Privacy coins have received a major amount of pushback in recent times, with regulators wary of their possible criminal links. In what might be a trend from now on, South Korea, a leading cryptocurrency hub, has confirmed that it might ban these assets within the New Year.
Earlier this month, South Korea’s FSC [Financial Services Commission] confirmed within a release that it might crackdown against all privacy coins from March 2021. The agency confirmed updates to the Special Payment Act – legislation covering the legality of crypto assets in South Korea.
The new legislation confirms that exchanges and digital asset custodians would be restricted from handling privacy coins since March.
The FSU explained that the action was significantly due to privacy coins’ inherent nature and therefore the difficulty involved in trading them. Calling the assets “dark coins,” the agency explained that they need high risks of association with money laundering and other criminal activities.
With no viable due to trace these assets – that includes Monero, DASH, and ZCash – the FSA is dissociating itself from them entirely.
Besides the ban on privacy coins, the amendments to the Special Payment Act also bring new anti-money laundering [AML] and know-your-customer [KYC] requirements for exchanges. Beyond not handling privacy coins, asset custodians and repair providers would now need to confirm their customers’ real names. All user’s names would wish to be verified against personal data from government records.
All concerned asset custodians would require to send reports of their policy implementations within 6 months of the legislation’s enactment,
The ban is the latest in anti-privacy coin sentiment that appears to be sweeping the cryptocurrency ecosystem. Firms and regulators alike are camping down on the assets, with most hoping to minimize their use in criminal activity.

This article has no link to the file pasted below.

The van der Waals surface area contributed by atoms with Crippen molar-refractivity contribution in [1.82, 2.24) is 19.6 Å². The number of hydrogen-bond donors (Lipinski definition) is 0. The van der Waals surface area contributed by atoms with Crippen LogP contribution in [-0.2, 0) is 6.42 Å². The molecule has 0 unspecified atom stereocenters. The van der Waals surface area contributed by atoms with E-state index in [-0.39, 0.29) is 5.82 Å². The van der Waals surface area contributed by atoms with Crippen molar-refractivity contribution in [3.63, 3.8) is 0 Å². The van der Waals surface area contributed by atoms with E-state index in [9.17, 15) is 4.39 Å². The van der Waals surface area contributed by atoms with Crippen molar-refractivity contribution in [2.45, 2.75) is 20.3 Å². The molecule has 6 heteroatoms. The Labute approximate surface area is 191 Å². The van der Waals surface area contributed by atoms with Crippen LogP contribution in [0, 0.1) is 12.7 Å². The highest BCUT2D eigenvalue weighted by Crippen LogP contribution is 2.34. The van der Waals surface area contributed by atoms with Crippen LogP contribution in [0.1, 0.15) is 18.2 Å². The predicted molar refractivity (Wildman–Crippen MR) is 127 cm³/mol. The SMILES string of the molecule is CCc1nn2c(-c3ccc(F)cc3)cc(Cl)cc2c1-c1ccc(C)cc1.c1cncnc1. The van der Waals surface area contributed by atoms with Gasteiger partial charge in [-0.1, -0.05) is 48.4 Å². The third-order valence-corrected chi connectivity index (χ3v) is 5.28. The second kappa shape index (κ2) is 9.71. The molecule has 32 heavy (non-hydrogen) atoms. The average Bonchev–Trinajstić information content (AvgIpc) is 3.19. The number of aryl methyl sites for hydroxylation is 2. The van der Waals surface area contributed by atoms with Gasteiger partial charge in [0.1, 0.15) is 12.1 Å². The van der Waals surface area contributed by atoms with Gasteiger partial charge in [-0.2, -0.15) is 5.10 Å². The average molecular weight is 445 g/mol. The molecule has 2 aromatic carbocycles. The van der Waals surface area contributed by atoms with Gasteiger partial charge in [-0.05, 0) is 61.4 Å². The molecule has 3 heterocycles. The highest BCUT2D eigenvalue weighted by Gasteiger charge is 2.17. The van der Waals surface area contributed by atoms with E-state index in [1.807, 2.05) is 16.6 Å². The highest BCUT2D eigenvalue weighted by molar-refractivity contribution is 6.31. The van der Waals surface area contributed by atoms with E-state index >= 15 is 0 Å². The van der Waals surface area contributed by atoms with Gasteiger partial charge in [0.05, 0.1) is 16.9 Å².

Earlier in October, a report from the United States Department of Justice alleged that privacy coin holders might be engaging in “high-risk” activity. Titled “Cryptocurrency: An Enforcement Framework,” the report explained that privacy coins could undermine existing AML and counter-terrorist financing [CTF] regulations put in situ by cryptocurrency firms. It cited the standard suspects – Monero, ZCash, and DASH.
“The Department considers the utilization of AECs to be a high-risk activity that’s indicative of possible criminal conduct,” the report added. “AECs are often exchanged for other virtual assets like Bitcoin, which will indicate a cross-virtual-asset layering technique for users attempting to hide criminal behavior.”
Cryptocurrency exchanges have also started cutting access to privacy coins. Earlier this month, Colorado-based ShapeShift delisted the assets listed above. Veronica McGregor, ShapeShift’s chief legal officer, added that the action was due to regulatory concerns. She declined from revealing any plans, merely adding that they weren’t working with the assets for now.
DASH has pushed back against what appears to be a newfound bias against these assets. While adding further, Dash Core chief financial Glenn Austin explained that it all boils right down to an education issue. He also acknowledged the Justice Department’s report, explaining that a lot of exchanges were merely looking to appease the govt.